QUESTION: WHEN DOES PR BECOME A MILLSTONE? ANSWER: WHEN IT’S ILL-CONCEIVED.
I have no idea what MP Damian Collins thought he could achieve when he secured his parliamentary debate on governance at the Football Association. He undoubtedly has a bee in his bonnet and let’s be clear, it’s not without a high degree of justification when it comes to the FA. But what on earth possessed him to hurriedly push for a Commons’ vote of No Confidence in the middle of February when there’s a deadline for the FA to set out its own clear guidelines for reform just of a few weeks later?
Clearly, it was a thirst for publicity. But now he’s on the wrong end of the re-bound.
Gain v Pain
Unfortunately for him, the short-term pre-debate ‘gain’ of a series of tough-talking, rhetorical interviews and some generous visibility for a public figure calling a major institution to account, has morphed into medium-term ‘pain’. Now, the media’s post-debate reporting has attacked the ultimate futility of Collins’ whole approach – and in many cases questioned his overall motive.
When you let them, it’s what the media does.
When the reality of the process kicked in, the headlines turned from hero-grams suggesting Collins as a champion of football’s national audience, to mocking reflections of a man making as much noise as he could to satisfy his own clamour for status and recognition.
Collins’ boss – or at least one of them – Sports Minister Tracey Crouch, said the motion was premature and FA Chairman Greg Clarke said he would resign if the FA’s own blueprint wasn’t accepted in April. Moreover, at the debate itself just over 20 MPs out of 650 bothered to turn up, only 17 of them actually voted and the outcome was non-binding anyway because less than 30 MPs were present.
Collins was no doubt pleased with the bold headlines when the media reported his initial ‘success’ in securing the debate and there’s no doubt in my mind that he realised the juxtaposition of the words ‘Football Association’ and ‘No Confidence’ would guarantee him coverage. But what I find incredible, is he didn’t appear to think about the possible PR ramifications of a poorly attended debate falling on its backside and a Sports Minister and FA Chairman who effectively told the world it made no difference because they remained focused on the April deadline.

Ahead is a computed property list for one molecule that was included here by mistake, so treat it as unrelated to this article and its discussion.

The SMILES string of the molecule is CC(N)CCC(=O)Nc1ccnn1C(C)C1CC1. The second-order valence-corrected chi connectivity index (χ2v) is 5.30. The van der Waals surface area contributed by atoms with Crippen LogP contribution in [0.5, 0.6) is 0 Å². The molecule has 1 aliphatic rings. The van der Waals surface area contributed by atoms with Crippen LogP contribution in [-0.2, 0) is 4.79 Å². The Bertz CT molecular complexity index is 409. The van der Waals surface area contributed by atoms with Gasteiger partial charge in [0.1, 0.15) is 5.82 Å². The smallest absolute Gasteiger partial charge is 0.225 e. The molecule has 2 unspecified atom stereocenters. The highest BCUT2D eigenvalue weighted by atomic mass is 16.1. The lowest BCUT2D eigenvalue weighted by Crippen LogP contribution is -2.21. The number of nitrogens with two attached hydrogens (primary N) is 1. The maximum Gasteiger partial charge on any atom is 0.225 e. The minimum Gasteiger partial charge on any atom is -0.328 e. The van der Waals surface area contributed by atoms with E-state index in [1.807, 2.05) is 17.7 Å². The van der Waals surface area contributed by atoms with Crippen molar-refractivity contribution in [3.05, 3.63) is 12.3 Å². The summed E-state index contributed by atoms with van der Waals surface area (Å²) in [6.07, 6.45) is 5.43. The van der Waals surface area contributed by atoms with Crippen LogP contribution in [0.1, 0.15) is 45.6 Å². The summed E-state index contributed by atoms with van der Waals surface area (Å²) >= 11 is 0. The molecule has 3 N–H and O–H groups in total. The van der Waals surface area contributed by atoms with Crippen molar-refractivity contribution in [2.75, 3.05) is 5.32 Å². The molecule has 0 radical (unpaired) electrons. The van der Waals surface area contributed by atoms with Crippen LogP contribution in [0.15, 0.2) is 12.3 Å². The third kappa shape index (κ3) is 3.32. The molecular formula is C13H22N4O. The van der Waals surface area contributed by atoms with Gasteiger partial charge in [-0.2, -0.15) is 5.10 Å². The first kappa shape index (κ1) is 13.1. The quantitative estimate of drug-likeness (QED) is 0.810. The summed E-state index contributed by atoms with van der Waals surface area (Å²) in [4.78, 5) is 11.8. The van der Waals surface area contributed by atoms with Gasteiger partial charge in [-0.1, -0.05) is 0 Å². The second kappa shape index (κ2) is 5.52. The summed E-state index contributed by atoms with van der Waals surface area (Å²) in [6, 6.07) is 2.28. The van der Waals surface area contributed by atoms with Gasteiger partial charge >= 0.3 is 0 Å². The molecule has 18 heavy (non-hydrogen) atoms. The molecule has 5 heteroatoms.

Yes, the FA does need major reform and yes, championing such a cause is destined to provoke heavy support.
But from a PR viewpoint, jumping on a heavily supported bandwagon isn’t always a good idea. Sometimes, today’s chest-puffing headline can provoke tomorrow’s smack in the nuts; and too many people, even MPs it appears, just don’t seem to get it.
Dealing directly with FIFA and its most senior administrators, operating amidst the media frenzy of Premier League football and presenting live television are all experiences which illustrate Phil’s ability to identify communications opportunities and recognise potential issues, traps and consequences.
Phil provides executive counsel and practical guidance on areas such personal profiling and crisis management to both individuals and commercial organisations and also works with consumer brands to produce product and service campaigns on both B2B and B2.